Long-distance (mostly inter-city) ride-sharing is becoming increasingly popular in Europe, with millions of people now hitching rides with oftentimes complete strangers on a monthly basis.

This is line with the rise of short-distance (or ‘urban’) ride-sharing communities (see the rivalry in Paris between Djump, Heetch and now UberPop for example), but there are notable differences when it comes to long-distance ride-sharing that we’d like to dive into.

In the United States, all eyes are turned to the likes of Lyft and Sidecar (and Uber to some degree), but there’s an interesting and increasingly intense battle going on in Europe as well, and the differences between the two geographies are quite notable.

More specifically, the race in Europe is on between France’s BlaBlaCar and Germany’s Carpooling.com, with Scandinavian company Ants a potential third competitor down the line.

After an interesting conversation with BlaBlaCar co-founder Nicolas Brusson yesterday, I compared some of the company’s numbers with the latest from Carpooling.com, and found the comparison interesting enough to share with you separately.

A numbers game

First, let’s look at the basic numbers. BlaBlaCar has over 6 million members and claims a million active monthly users. Carpooling.com, meanwhile, says it has over 5 million registered members, but helps 1.3 million people carpool every month.

According to Carpooling.com, the average distance of a carpooling ride is 200 kilometres, or roughly the distance between Amsterdam and Brussels. BlaBlaCar pegs it at 342 kilometres on average, approximately the distance between Vienna and Prague.

The average BlaBlaCar car occupancy is 2.8 people (compared to a European average of 1.7 people per car), a number Carpooling.com unfortunately doesn’t break out (it’s similar). The latter company claims it offers access to 3.5 million car seats on a daily basis.

Neither company can really be considered a startup (Carpooling.com’s roots go back well beyond a decade, and the origins of BlaBlaCar date back to 2004), but both have registered the bulk of their growth in the past 3-4 years, which is a sign of the ‘sharing economy’ times.

BlaBlaCar has secured close to $12 million in funding, Brusson told me yesterday, which is comparable to the $10 million raised by Carpooling.com (according to CrunchBase), although I wouldn’t be surprised if both companies raise more capital at some point this year.

The difference with the United States

In Europe, it’s wise for companies facilitating ride-sharing to ensure that drivers don’t actually make a profit from accepting paying passengers, lest they want to enter murky regulatory territory.

Drivers are instead encouraged to merely offset their costs – the focus is squarely on helping both drivers and passengers save money by sharing a ride for a certain trip.

This is where BlaBlaCar and Carpooling.com differ most from the likes of U.S.-based Sidecar and Lyft, which are considered for-profit ‘transportation network companies’ or TNCs.

It’s also the reason why Carpooling.com and BlaBlaCar have focused mostly on growth in Europe and haven’t really made the jump to the United States yet – although both companies say that might change in the future.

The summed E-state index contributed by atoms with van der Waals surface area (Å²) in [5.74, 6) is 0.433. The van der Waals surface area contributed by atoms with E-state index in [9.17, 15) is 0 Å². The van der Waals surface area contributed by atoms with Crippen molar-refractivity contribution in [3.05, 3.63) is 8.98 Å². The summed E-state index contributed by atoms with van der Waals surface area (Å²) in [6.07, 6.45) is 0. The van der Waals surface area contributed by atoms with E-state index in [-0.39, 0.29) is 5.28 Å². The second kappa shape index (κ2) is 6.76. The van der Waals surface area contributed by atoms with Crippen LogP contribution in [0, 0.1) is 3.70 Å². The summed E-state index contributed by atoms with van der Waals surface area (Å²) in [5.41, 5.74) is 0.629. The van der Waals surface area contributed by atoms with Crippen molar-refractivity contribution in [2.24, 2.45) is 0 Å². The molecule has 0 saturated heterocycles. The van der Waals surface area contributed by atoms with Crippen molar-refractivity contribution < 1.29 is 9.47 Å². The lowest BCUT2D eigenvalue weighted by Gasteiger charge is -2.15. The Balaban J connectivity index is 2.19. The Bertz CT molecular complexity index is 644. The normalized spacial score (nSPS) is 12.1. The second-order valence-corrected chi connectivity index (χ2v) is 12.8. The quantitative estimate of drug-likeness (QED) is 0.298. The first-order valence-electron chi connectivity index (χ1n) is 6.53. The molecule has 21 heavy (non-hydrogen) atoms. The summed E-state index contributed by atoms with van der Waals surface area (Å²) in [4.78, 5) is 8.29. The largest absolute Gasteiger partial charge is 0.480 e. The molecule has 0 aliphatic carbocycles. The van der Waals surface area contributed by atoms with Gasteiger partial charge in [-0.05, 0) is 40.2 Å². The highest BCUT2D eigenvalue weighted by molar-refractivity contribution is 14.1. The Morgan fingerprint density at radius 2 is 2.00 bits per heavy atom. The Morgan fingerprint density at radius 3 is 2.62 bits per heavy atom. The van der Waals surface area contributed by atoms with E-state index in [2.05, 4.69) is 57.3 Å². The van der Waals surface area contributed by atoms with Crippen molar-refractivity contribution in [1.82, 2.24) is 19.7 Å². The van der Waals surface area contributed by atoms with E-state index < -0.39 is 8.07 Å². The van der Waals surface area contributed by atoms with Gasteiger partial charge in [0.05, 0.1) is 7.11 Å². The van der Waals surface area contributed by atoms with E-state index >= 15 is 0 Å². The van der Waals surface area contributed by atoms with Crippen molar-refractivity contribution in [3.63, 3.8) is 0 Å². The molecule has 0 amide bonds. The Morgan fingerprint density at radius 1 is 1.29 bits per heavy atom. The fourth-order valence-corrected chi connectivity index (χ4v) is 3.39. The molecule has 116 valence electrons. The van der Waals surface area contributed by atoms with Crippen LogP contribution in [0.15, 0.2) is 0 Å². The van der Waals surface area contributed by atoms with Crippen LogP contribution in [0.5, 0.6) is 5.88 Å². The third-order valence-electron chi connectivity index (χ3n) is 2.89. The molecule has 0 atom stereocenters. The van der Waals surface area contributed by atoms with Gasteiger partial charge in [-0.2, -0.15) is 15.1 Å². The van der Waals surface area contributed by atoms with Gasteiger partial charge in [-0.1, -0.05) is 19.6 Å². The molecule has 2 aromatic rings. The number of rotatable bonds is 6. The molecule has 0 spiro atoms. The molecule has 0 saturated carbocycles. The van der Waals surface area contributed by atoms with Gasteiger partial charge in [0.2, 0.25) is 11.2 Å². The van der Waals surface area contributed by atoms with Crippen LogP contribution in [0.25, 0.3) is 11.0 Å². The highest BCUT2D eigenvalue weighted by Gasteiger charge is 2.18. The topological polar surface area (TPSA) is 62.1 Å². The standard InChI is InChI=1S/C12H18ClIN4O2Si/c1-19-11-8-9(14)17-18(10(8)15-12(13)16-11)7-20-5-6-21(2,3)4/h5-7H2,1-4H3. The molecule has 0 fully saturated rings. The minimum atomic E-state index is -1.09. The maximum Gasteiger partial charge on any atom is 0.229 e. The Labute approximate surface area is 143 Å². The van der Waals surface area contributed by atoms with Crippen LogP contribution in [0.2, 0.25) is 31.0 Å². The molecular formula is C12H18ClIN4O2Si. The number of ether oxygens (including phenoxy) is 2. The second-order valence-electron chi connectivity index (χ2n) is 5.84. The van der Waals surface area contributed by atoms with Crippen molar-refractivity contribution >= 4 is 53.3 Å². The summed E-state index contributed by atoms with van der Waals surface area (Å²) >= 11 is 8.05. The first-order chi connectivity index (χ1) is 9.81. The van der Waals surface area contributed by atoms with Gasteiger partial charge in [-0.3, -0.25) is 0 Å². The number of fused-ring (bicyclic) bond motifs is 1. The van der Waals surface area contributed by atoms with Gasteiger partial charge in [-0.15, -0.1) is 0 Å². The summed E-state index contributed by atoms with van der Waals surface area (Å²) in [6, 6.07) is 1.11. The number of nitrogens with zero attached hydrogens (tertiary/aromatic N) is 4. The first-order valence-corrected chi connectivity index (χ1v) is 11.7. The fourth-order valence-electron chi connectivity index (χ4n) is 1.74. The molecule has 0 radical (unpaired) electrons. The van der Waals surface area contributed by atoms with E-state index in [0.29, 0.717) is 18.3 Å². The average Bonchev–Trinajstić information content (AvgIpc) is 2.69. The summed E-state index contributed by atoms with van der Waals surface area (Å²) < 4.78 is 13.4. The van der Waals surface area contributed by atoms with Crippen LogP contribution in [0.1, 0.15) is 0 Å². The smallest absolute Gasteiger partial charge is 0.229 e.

The main challenge

Considering both Carpooling.com and BlaBlaCar are in full growth mode, it wouldn’t be much of a stretch to say their real competitor is public transport.

Even more accurate would be to say that their real issue is awareness among drivers across Europe, i.e. the fact that most car owners don’t even know about or consider offering empty seats to people who might be interested in hitching a ride.

But because it makes sense for both parties, and because of rising fuel costs and traffic congestion on European roads, BlaBlaCar and Carpooling.com are both in an excellent position to market the hell out of their offering and continue growing in the markets they already operate in.

BlaBlaCar has also adopted a strategy of opening local offices in many key markets, and occasionally making acquisitions (mostly for talent) to grow faster in new markets – take for example its purchase of Podorozhniki last week in a bid to enter Russia and Ukraine.

On a personal note: for someone who travels around Europe as much as I do, I’ve never once used a long-distance ride-sharing service provider to get me to where I want to be. I plan to change that very soon, and I’m actually looking forward to the experience (as an avid Airbnb user, I’m no stranger to the perks of the sharing economy).

Featured image credit: Bartosz Ostrowski / Shutterstock

  • Sean OSullivan

    I know that Carma (http://car.ma) doesn’t compete in the long-distance carpooling market, but we are a world-wide leader in the new and rapidly growing segment of daily ridesharing for commuters. And we are a company based here in Europe… in Ireland… with successful communities of users doing thousands of rides per month in just two locations: Cork, Ireland; and Bergen, Norway. (We have even bigger communities of users in several cities in the US).

    It’s a very different means of commuting than public transport, and a very different than the long-distance carpooling market. So far, Carma is the only app we’re aware of that has successfully provided services to daily commuters in the ridesharing space. (We don’t count taxis as being “sharing”).

    We definitely believe in carpooling (real-time ridesharing) as a means which should be much cheaper than a taxi (i.e., Uber, Lyft, Hailo, etc).

    And we still consider ourselves as a startup, even though we started back in 2007 and have revenues in the millions of US$. Yeah, even though we are a European company, most of our revenues are in the US.